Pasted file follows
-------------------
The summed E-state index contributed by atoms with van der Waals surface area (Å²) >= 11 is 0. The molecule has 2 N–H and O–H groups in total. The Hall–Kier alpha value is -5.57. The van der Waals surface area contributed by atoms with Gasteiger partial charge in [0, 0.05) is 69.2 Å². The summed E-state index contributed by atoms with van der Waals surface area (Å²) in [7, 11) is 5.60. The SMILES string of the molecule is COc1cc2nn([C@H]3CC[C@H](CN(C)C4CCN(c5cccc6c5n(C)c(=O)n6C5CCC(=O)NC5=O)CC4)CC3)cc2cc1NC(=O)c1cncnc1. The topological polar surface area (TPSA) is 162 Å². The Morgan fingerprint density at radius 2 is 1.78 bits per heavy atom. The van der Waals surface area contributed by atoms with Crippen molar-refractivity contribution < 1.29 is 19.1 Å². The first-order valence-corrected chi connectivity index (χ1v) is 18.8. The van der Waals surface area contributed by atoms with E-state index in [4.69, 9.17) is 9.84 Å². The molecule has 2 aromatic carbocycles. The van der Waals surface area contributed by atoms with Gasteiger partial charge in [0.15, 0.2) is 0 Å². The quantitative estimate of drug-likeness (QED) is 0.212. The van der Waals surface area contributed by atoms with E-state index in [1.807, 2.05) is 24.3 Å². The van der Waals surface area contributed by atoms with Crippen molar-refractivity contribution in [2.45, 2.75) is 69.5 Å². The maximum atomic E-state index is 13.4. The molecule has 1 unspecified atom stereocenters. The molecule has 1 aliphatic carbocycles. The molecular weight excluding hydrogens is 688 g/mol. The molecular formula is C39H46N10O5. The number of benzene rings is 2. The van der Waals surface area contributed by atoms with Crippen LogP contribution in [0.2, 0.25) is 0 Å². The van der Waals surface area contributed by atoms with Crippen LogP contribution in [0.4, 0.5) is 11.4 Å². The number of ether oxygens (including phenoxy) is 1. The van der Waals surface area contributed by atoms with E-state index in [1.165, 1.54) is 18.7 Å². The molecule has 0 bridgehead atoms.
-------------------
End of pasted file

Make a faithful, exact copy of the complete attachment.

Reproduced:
The summed E-state index contributed by atoms with van der Waals surface area (Å²) >= 11 is 0. The molecule has 2 N–H and O–H groups in total. The Hall–Kier alpha value is -5.57. The van der Waals surface area contributed by atoms with Gasteiger partial charge in [0, 0.05) is 69.2 Å². The summed E-state index contributed by atoms with van der Waals surface area (Å²) in [7, 11) is 5.60. The SMILES string of the molecule is COc1cc2nn([C@H]3CC[C@H](CN(C)C4CCN(c5cccc6c5n(C)c(=O)n6C5CCC(=O)NC5=O)CC4)CC3)cc2cc1NC(=O)c1cncnc1. The topological polar surface area (TPSA) is 162 Å². The Morgan fingerprint density at radius 2 is 1.78 bits per heavy atom. The van der Waals surface area contributed by atoms with Crippen molar-refractivity contribution < 1.29 is 19.1 Å². The first-order valence-corrected chi connectivity index (χ1v) is 18.8. The van der Waals surface area contributed by atoms with E-state index in [4.69, 9.17) is 9.84 Å². The molecule has 2 aromatic carbocycles. The van der Waals surface area contributed by atoms with Gasteiger partial charge in [0.15, 0.2) is 0 Å². The quantitative estimate of drug-likeness (QED) is 0.212. The van der Waals surface area contributed by atoms with E-state index in [1.807, 2.05) is 24.3 Å². The van der Waals surface area contributed by atoms with Crippen molar-refractivity contribution in [2.45, 2.75) is 69.5 Å². The maximum atomic E-state index is 13.4. The molecule has 1 unspecified atom stereocenters. The molecule has 1 aliphatic carbocycles. The molecular weight excluding hydrogens is 688 g/mol. The molecular formula is C39H46N10O5. The number of benzene rings is 2. The van der Waals surface area contributed by atoms with Crippen LogP contribution in [0.2, 0.25) is 0 Å². The van der Waals surface area contributed by atoms with Crippen LogP contribution in [0.4, 0.5) is 11.4 Å². The number of ether oxygens (including phenoxy) is 1. The van der Waals surface area contributed by atoms with E-state index in [1.165, 1.54) is 18.7 Å². The molecule has 0 bridgehead atoms.